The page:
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“Assessment Team, high!!”

I’m now calling them our all-star refugee Assessment Team. This group
of 11 (image) has been helping iACT measure the impact of Little
Ripples since 2014. In total, the team has completed six assessments for us
and contributed to further improving and designing our survey tool.
And we now have an official team cheer! We stack our hands in the
middle of our huddle, count to three, and collectively yell,
“Assessment Team, high!!.” The “high” was an addition by our Project
Coordinator Oumda Tarbosh. I believe it was meant be a direction to
the team members to throw their hands up high in the air, but instead they
mistakenly incorporated the “high” into our team cheer. And it stuck!

For this assessment we completed a nearly 100% follow-up from baseline
of the previously measured Little Ripples Pond students and our
control group children. The intense three days of assessments were
fluid. Held at Little Ripples School, each day a group of caregivers
and their children waited patiently to be registered and taken through
interviews. For their time, our Little Ripples School cooks prepared
nutritious meals each day for every child attending our assessment.
They ate rice, meat, lentils, and bread. This was all coordinated by
Oumda, and I’ve come to observe that the meal program for children in
his community is one of the things he is most proud of. He seems so
happy and content to see children eating. While we watched the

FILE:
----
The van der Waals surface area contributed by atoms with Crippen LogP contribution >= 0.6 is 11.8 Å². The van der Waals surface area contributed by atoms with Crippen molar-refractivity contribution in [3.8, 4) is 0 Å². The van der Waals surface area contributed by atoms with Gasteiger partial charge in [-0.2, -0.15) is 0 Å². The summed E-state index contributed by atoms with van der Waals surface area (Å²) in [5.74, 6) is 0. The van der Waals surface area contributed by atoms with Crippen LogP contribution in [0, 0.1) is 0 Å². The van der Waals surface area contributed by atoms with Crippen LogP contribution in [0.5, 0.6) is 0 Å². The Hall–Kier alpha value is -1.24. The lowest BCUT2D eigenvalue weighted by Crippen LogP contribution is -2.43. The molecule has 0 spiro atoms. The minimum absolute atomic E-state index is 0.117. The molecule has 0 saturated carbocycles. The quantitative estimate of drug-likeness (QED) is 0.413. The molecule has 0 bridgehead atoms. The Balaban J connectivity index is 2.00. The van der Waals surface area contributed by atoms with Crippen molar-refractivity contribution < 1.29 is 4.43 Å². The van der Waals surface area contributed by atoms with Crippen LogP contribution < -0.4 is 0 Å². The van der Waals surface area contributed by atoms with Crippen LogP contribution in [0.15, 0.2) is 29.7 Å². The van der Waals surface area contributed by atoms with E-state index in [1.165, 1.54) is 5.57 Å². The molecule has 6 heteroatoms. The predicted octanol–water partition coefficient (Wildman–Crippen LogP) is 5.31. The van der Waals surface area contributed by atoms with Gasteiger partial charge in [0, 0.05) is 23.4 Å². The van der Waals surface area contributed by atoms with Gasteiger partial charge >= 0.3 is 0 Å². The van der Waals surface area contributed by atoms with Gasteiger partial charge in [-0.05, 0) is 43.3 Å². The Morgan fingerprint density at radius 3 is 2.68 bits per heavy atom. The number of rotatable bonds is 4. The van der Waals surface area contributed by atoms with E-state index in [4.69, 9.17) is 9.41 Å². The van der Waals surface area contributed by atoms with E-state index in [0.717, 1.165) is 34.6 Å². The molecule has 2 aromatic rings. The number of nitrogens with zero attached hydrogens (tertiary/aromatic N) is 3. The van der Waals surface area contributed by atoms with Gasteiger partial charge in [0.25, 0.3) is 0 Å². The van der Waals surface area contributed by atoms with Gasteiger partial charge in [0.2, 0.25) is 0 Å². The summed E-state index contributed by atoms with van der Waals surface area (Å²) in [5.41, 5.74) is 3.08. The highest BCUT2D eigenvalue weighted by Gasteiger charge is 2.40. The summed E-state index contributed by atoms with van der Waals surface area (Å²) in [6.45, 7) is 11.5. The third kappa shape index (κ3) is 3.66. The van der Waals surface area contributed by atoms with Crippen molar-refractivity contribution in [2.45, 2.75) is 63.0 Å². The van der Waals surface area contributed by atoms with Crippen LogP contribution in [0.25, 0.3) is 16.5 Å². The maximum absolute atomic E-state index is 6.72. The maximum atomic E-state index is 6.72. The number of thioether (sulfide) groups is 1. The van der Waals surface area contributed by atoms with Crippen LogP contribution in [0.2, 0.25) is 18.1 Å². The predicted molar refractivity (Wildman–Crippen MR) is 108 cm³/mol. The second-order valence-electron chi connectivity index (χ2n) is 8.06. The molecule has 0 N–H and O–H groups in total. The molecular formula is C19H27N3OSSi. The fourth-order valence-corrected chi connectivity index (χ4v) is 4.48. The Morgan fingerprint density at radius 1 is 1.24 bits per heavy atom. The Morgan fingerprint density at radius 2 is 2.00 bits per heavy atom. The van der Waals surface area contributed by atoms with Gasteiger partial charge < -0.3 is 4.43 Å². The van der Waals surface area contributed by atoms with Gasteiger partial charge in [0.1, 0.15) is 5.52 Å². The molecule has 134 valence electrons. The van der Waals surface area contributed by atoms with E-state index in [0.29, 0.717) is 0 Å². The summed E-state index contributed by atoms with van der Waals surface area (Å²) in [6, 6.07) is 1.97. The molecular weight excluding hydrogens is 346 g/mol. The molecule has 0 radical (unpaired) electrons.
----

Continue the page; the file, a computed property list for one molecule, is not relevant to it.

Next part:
children eat, he asked me, “How do the children look? Do they look
healthier to you?” I responded, “Yes, Oumda, they do. They seem much
healthier.” “Thank you, thank you,” he replied with a big smile.

Following our final assessment morning, we said goodbye to our team
and colleagues in Goz Amer. The next couple of days Gabriel and I will
be making our way back to the capital of Chad then onward to Cameroon
to conduct a needs assessment for Little Ripples.

Stay tuned!


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Sara-Christine Dallain

Sara-Christine Dallain holds a B.A. in Political Science from the University of Hawaii at Manoa and a Masters in Public Health from the University of California, Los Angeles. Through her previous work with Direct Relief; Réseau Africain d’Education pour la Santé (RAES) in Senegal, Africa; and Board Member of Chad Relief Foundation; Dallain brings on-the-ground insight and experience in program design, evaluation, and implementation for health and education projects in sub-Saharan Africa. As i-ACT Director of Programs, she manages the development, implementation, and evaluation of i-ACT programs in refugee camps, serves as the organization’s primary grant writer, contributes greatly to social media and marketing content, collaborates with and oversees program volunteers, and supports i-ACT development and fundraising initiatives. Dallain has been working in both southern and eastern Chad refugee camps since 2011, and is one of the staff members regularly traveling to eastern Chad refugee camps and global conferences.

 

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